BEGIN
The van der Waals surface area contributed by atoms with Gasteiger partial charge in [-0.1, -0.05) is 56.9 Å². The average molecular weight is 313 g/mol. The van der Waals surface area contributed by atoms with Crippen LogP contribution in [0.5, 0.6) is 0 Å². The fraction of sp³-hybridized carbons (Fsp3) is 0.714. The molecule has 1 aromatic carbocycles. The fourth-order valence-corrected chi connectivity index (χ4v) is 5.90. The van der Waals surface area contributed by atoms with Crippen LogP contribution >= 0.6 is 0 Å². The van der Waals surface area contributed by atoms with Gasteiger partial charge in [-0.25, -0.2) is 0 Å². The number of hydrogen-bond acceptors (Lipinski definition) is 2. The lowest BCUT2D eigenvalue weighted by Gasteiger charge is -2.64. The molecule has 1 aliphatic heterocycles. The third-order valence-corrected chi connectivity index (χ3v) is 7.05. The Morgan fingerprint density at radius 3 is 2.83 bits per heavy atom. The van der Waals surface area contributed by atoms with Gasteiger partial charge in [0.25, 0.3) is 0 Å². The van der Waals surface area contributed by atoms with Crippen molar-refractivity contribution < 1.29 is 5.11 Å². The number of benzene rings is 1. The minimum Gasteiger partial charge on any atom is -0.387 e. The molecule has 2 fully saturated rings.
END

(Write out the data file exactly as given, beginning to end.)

The van der Waals surface area contributed by atoms with Gasteiger partial charge in [-0.1, -0.05) is 56.9 Å². The average molecular weight is 313 g/mol. The van der Waals surface area contributed by atoms with Crippen LogP contribution in [0.5, 0.6) is 0 Å². The fraction of sp³-hybridized carbons (Fsp3) is 0.714. The molecule has 1 aromatic carbocycles. The fourth-order valence-corrected chi connectivity index (χ4v) is 5.90. The van der Waals surface area contributed by atoms with Crippen LogP contribution >= 0.6 is 0 Å². The van der Waals surface area contributed by atoms with Gasteiger partial charge in [-0.25, -0.2) is 0 Å². The number of hydrogen-bond acceptors (Lipinski definition) is 2. The lowest BCUT2D eigenvalue weighted by Gasteiger charge is -2.64. The molecule has 1 aliphatic heterocycles. The third-order valence-corrected chi connectivity index (χ3v) is 7.05. The Morgan fingerprint density at radius 3 is 2.83 bits per heavy atom. The van der Waals surface area contributed by atoms with Gasteiger partial charge in [0.25, 0.3) is 0 Å². The van der Waals surface area contributed by atoms with Crippen molar-refractivity contribution < 1.29 is 5.11 Å². The number of benzene rings is 1. The minimum Gasteiger partial charge on any atom is -0.387 e. The molecule has 2 fully saturated rings.